2010/06/04 Leave a Comment
I just stumbled across an interesting new project today called Ostatus. Basically it aims to provide ‘distributed social networking’ by using some existing protocols to existing blogging and microblogging networks. Depending on what sites implement it, it could be very exciting (I’m excited already, can you tell?). So far, they list Google Buzz, StatusNet (and sites running the StatusNet platform, such as identi.ca), WordPress.com, and tumblr as having implemented some or all of the necessary protocols.
If higher profile sites such as twitter and facebook get in on the act, then it could be the answer to a lot of problems. It would mean that we would not all need to have an account on every platform on the web to interact with our acquaintances. We would not need to provide so many sites with our personal details, just because we have a handful of friends that use each. For example, the thousands of people who have left facebook recently could still show up in the friend lists of the zombies who still occupy it, not as facebook profiles, but as profiles from other social networks or blogs.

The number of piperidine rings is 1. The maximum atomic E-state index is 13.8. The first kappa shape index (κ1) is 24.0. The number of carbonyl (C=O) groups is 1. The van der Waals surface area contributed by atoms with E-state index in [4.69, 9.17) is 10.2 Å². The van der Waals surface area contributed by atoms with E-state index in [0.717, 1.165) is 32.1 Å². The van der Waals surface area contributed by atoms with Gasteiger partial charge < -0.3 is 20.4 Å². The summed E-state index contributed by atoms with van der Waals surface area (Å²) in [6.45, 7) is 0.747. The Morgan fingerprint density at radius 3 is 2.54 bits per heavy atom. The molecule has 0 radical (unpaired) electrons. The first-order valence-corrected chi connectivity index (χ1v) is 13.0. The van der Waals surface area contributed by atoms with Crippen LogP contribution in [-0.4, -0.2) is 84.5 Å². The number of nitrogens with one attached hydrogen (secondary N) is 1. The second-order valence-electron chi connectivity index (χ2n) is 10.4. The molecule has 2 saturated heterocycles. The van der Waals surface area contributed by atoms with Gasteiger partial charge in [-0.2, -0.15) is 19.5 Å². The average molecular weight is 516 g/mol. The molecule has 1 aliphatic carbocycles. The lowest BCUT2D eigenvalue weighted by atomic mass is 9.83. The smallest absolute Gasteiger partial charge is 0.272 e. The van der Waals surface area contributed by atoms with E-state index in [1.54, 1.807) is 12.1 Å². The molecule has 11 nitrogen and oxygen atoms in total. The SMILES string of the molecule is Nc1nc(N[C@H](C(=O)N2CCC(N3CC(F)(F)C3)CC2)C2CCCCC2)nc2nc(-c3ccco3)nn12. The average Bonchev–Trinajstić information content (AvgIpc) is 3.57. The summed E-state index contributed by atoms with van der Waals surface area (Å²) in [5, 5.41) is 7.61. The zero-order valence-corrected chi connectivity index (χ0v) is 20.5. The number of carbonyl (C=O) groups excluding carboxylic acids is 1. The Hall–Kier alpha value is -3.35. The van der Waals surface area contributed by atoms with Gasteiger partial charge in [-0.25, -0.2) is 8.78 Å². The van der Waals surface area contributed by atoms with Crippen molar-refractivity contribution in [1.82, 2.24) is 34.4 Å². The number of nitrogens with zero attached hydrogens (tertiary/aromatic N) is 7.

Some will inevitably ask: Why don’t we all just use the same social network, then we wouldn’t have to worry about all of these unnecessary growing pains?
Through their unprecedent kickstarter success, the Diaspora guys have proven that we all want more choice and diversity, while at the same time having control over what details we share publicly. This is another project I look forward to. Due to be released in September, it could well be the ‘next big thing,’ if it can do what they promise! The project page already mentions the possibility of OpenID, among some other phenomenally cool stuff. Everyone (who wants to use it) will have a ‘seed,’ which will harness all of their existing information from the social sites they use (and choose to tie in to the seed). When you want to check up on a friend, you check their seed, without having to worry about scouring the web for different sites with the information. It will also mean that the information we see will be a little more ‘proven’ – we will be more certain that the information about the person, is by the person, and not fraudulent. Also, did I mention it will all be encrypted?!
Who knows, maybe by then the internet won’t be cool anymore…